‘Directive’ op. cit. (note 22); E. Grey Dimond, ‘Medical Education and Care in People’s Republic of China’, Journal of the American Medical Association, 218, 10 (6 December 1971), 1554; Hillier and Jewell, op. cit. (note 26), 342, 347, 359, 360.
Fang, op. cit. (note 3), 109–11; David Lampton, ‘Economics, Politics, and the Determinants of Policy Outcomes in China: Post-Cultural Revolution Health Policy’ Australian and New Zealand Journal of Sociology, 12, 1 (1976), 44–8; Peter Wilenski, The Delivery of Health Services in the People’s Republic of China, International Development Research Centre, 56 (Canada: International Development Research Centre, 1979), 48.
Shanxi sheng Xiyang xian geming weiyuanhui [Xiyang County, Shanxi Province revolutionary committee], ‘Zai weisheng zhanshi shang shixing wuchan jieji zhuanzheng’ [Implement the dictatorship of the proletariat in the sanitation battle line], Yixue yanjiu tongxun, 8 (1975), 1; Fang, op. cit. (note 3), 14, 33; Edward Friedman, Paul G. Pickowicz and Mark Selden, Chinese Village, Socialist State (New Haven, CT: Yale University Press, 1991), 207–8; Yang, op. cit. (note 21), 138; David Mechanic and Arthur Kleinman, ‘Ambulatory Care’, Rural Health in the People’s Republic of China, 31.
The origin of the barefoot doctor idea is debated in the literature. Some scholars believe it was modelled on the famous 1930s rural reconstruction project in Ding County where C.C. Chen, a student of John B. Grant at the Peking Union Medical College, established a functional three-tier rural medical system using grassroots health workers backed up by a few professional doctors. Because Chen’s system predated the involvement of the League of Nations Health Organization experts, Štampar and Borčić, it does not appear to be based on the Yugoslavian model. Other scholars feel the idea stemmed from Mao’s own experience during the 1940s in the Shaanxi-Gansu-Ningxia Border Region where Party leaders’ health programme focused on prevention, employed medical workers with limited formal training and used mass mobilisation strategies. There is now some agreement that the idea was not modelled on the Soviet Union‘s feldscherprogramme of rural paramedics. Feldschers had extensive training aimed at maximising their professionalisation and expertise and they worked full time at their profession, rather than remaining a part of the labouring masses. Finally, barefoot doctors had an immediate precursor. Throughout the 1950s, grassroots health workers were trained in some areas in China, particularly those with more educated youth such as Shanghai. Some of these workers were later incorporated into barefoot doctor programmes. C. C. Chen, Medicine in Rural China: A Personal Account (Berkeley, CA: University of California Press, 1989), 53, 62, 77, 92; Elizabeth Fee and Liping Bu, ‘Models of Public Health Education: Choices for the Future?’ Bulletin of the World Health Organization, 85, 12 (December 2007), 978; Yip, op. cit. (note 10), 86; AnElissa Lucas, ‘Changing Medical Models in China: Organizational Options or Obstacles?’ China Quarterly, 83 (1980), 461–89; Field, op. cit. (note 2), 420–5; Joshua Horn, ‘Building a Rural Health Service in the People’s Republic of China’, International Journal of Health Services, 2, 3 (August 1972), 383.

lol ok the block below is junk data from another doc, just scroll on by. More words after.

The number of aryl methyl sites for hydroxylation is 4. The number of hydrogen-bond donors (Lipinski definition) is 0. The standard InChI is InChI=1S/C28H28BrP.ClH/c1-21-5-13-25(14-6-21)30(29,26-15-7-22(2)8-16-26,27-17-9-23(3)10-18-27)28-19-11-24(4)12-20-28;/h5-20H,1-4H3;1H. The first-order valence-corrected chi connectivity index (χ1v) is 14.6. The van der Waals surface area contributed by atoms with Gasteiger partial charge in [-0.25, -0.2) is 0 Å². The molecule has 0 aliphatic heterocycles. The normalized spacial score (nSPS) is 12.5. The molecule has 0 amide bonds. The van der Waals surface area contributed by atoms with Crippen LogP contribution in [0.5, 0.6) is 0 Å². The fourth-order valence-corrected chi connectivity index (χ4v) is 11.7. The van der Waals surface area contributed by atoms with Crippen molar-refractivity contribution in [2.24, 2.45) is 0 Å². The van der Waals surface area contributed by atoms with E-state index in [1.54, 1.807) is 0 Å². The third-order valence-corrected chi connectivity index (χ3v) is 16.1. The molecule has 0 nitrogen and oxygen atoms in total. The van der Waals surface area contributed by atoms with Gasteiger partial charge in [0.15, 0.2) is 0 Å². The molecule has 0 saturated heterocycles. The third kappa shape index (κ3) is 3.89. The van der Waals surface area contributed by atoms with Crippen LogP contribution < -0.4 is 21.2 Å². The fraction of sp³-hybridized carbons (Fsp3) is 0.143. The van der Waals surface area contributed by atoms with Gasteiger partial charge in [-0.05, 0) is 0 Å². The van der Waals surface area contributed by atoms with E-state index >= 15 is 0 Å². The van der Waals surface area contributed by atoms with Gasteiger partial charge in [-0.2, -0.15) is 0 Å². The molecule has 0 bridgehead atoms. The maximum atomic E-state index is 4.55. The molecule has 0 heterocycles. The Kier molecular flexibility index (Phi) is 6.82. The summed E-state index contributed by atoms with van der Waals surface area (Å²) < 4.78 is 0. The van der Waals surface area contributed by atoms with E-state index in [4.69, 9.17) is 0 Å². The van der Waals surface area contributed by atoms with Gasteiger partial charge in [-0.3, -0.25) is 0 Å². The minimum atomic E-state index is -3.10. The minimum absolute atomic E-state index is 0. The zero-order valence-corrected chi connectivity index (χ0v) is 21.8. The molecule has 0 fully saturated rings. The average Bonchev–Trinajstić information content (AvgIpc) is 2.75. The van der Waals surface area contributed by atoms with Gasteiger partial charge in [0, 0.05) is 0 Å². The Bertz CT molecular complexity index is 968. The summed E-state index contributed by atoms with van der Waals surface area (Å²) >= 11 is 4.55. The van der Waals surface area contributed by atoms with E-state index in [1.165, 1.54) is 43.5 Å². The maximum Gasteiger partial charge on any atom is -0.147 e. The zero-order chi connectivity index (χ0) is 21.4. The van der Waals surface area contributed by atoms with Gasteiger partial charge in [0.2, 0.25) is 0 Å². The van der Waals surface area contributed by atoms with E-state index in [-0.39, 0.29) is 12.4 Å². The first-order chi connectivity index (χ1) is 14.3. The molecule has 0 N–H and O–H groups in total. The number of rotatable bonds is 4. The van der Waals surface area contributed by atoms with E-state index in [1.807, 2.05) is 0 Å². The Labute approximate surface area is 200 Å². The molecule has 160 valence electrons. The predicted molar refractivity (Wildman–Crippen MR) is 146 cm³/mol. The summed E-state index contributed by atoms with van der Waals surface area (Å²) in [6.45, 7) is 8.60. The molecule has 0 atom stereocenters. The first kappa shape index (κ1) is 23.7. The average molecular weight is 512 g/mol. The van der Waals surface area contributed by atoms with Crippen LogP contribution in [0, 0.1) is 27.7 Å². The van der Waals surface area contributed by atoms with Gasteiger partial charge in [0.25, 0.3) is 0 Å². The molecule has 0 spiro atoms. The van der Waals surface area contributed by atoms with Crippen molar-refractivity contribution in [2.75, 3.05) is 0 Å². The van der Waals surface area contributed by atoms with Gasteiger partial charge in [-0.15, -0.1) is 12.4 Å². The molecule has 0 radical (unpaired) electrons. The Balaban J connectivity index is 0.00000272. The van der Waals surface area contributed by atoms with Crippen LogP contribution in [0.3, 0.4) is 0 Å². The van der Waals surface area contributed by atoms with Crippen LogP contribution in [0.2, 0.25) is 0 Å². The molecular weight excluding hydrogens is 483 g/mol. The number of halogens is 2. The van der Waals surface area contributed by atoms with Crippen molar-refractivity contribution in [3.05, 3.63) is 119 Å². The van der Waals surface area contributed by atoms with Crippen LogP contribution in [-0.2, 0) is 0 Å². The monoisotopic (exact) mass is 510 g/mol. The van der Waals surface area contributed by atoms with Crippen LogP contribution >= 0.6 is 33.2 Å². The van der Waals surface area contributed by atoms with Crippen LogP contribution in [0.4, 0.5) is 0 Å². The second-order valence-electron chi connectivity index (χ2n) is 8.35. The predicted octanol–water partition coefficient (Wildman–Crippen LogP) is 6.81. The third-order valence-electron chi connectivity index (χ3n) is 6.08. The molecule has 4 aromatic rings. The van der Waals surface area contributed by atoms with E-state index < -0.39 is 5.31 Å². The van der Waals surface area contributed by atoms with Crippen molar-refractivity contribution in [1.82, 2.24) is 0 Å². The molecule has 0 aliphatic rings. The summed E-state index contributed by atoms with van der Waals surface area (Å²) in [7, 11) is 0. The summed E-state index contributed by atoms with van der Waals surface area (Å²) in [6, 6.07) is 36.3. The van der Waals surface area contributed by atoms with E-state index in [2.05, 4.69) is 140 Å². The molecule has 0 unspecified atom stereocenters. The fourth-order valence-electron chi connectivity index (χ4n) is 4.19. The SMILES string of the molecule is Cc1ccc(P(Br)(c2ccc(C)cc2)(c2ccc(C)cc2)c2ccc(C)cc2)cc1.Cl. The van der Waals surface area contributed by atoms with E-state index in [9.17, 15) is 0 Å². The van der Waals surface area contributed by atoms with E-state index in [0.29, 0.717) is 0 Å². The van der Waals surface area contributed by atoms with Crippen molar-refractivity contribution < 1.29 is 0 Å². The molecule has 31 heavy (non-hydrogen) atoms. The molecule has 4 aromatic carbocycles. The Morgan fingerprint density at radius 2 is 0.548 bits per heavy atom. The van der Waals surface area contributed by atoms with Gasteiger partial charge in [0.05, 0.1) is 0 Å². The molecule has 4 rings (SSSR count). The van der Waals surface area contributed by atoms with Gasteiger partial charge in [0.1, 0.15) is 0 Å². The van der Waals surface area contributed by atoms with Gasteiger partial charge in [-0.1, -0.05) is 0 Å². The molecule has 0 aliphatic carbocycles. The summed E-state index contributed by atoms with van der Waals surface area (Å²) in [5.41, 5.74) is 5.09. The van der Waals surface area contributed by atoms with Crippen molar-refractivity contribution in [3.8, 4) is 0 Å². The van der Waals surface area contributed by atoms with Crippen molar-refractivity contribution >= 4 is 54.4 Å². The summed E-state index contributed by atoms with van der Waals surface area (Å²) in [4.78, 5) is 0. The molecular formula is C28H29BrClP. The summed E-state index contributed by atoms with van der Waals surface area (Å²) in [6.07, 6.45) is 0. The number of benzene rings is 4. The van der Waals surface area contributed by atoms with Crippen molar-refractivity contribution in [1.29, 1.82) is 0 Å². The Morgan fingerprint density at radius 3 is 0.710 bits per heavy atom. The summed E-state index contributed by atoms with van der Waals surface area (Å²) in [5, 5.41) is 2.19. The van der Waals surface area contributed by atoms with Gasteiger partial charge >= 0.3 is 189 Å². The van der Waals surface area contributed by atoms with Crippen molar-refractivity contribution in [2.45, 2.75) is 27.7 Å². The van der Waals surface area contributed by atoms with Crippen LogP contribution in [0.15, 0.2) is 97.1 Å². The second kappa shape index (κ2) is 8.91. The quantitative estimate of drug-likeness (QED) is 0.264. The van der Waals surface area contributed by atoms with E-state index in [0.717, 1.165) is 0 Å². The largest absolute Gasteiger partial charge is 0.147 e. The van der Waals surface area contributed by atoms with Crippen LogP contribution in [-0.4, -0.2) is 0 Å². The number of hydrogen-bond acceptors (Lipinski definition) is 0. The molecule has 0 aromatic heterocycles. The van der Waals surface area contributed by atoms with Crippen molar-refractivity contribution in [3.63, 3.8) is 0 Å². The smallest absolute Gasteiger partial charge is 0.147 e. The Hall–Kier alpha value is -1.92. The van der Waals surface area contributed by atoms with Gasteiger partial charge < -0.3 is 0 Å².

Hu Teh-wei, An Economic Analysis of Cooperative Medical Services in the People’s Republic of China (John E. Fogarty International Center for Advance Study in the Health Sciences, US Department of Health, Education, and Welfare, Public Health Service, DHEW Publication (NIH) 75-672, 1975), 10.
‘Directive’ op. cit. (note 22); Horn, op. cit. (note 6), 135.
For a detailed look at provincial structural changes that went against national medical mandates in an effort to increase efficacy, see Gross, op. cit. (note 4), 55–9. After his campaign against schistosomiasis was unsuccessful, using ideologically based mandates, Fang Zhichun, Jiangxi’s provincial party secretary, made the daring decision to hire and actively support a beleaguered Rightist schistosomiasis specialist, right after the 1957 Anti-Rightist campaign, so that his health campaign would succeed. Yu Laixi, ‘Yujiang renmin fangzhi xuexichongbing de weida douzheng’ [The people of Yujiang’s mighty battle to treat and prevent schistosomiasis] and Luo Chengqing, ‘Songzou wenshen zhanhongtu wei min zaofu shi qianqiu: ji Fang Zhichun tongzhi lingdao xiaomie xuexichongbing gongzuo pianduan’ [Seeing off the god of plague, developing a great plan, bringing benefits for the people for one thousand generations: fragmentary remembrances of comrade Fang Zhichun’s leadership in schistosomiasis elimination work], both in Liu Yurui and Wan Guohe (eds), Songwenshen jishi [Record of saying farewell to the god of plague] (Nanchang Shi: Jiangxi Sheng zhengxie wenshi ziliao yanjiu weiyuanhui, 43, 1992), 1, 11; JXA: X111-04-604, 1958; JXA: X111-02-269, December 1957; Yujiang County Archive (YJA) 3: January–December 1972.